I am hoarding wine beneath my tongue. I’ve disarmed my hips for another and this one seems to be carefully slipping love notes inside the marrow of my bones. How do you nourish your memory. In what ways do you feed the scratch-outs on your soul. Eighteen years ago, I paid a stranger to press purple ink into my lower back through single-serving, vibrating needle. He joined circle and lines into a universal woman sign. I carried that female insignia for all these years, which slowly turned from friend to acquaintance to stranger. Are there indentations on your body that no longer belong to you, Rebel. Recently, I paid a guy from Bolivia to alter my gender marking. He told me all about the places he traveled to and the days he scarred his thighs with illustrations to practice being an artist. What would it look like to practice being human. Last week, I carried a rock resembling a tiny egg and an eight line poem by Vera Pavlova. She reminded me that if there is something to desire/ there will be something to regret. But in desire, there is so much breath. The weight of our exhales, Rebel, can turn our forearms into paved roads. Our shoulders into mountain tops. Our chests into stationary reservoirs. Let’s swim in all this burgundy lust, which can be found in Poets, Chefs, Former Monks, Music Makers and Hippies. We can climb our way toward the tallest tree top and swing from the branches of its origin. I am finally digging myself out of all these roots, untangling and recognizing the hybrid in me. Let’s eat up all these question marks and digest the answers that come.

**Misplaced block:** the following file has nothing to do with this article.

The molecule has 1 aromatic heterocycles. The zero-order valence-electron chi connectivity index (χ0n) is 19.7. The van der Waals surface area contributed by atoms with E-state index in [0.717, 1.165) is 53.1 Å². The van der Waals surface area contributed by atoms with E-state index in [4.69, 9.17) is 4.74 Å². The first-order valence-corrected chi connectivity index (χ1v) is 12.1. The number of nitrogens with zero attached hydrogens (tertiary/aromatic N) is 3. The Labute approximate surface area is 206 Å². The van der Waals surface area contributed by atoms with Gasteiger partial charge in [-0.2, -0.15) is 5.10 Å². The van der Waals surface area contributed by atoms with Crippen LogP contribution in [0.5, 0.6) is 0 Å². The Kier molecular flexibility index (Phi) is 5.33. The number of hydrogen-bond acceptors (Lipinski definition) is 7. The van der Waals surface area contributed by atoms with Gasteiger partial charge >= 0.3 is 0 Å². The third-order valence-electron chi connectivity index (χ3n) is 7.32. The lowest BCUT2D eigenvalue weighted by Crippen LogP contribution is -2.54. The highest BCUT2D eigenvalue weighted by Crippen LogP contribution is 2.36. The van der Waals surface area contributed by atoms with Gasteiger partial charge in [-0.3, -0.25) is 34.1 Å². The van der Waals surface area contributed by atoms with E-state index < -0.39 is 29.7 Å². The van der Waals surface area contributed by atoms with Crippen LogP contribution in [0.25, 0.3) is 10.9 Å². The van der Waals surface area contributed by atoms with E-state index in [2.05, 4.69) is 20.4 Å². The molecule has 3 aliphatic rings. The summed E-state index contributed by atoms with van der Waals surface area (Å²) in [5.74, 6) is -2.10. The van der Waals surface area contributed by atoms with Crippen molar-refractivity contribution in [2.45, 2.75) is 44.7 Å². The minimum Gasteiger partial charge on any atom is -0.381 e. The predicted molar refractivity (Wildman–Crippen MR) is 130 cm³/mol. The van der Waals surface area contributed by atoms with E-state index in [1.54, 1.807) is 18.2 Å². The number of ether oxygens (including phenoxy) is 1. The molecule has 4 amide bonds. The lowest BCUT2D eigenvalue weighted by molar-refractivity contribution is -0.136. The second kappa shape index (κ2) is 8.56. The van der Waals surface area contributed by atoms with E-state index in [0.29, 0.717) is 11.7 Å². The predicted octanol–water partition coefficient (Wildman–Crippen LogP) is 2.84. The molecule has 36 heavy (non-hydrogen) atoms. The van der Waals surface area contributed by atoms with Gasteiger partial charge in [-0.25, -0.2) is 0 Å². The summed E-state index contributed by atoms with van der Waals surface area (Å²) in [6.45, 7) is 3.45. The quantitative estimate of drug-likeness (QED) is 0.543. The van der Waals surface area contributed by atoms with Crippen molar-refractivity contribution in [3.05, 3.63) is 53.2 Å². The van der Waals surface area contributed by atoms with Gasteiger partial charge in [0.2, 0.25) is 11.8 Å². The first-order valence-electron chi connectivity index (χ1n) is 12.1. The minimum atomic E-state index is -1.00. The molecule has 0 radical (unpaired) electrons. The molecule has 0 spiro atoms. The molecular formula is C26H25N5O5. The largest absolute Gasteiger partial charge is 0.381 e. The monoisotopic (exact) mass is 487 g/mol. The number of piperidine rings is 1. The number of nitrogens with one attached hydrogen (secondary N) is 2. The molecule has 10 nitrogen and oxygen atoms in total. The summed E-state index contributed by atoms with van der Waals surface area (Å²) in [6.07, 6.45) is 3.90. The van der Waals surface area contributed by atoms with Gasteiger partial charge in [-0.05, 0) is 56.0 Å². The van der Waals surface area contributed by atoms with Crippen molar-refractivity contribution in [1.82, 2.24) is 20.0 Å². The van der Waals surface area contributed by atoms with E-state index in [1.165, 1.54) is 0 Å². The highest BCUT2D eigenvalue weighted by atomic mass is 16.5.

the poetics of vandals

They are removing this. Someone somewhere decided that hands are convicts in need of a punishing. All that paint that got fired from cocked fingertips will be erased. Sometimes buildings are protected like bodies, but someone always gets in. Call it a rummage. Call it a bomb threat. Call it infiltration of societal disintegration. At some point, skin gets written on like tagged windows or carved benches. On arms, pronounce the nicknames of suspicious life. On thighs, there are syllables that should have been forgotten but in all these scribbles, stories allow room for the movement. So move.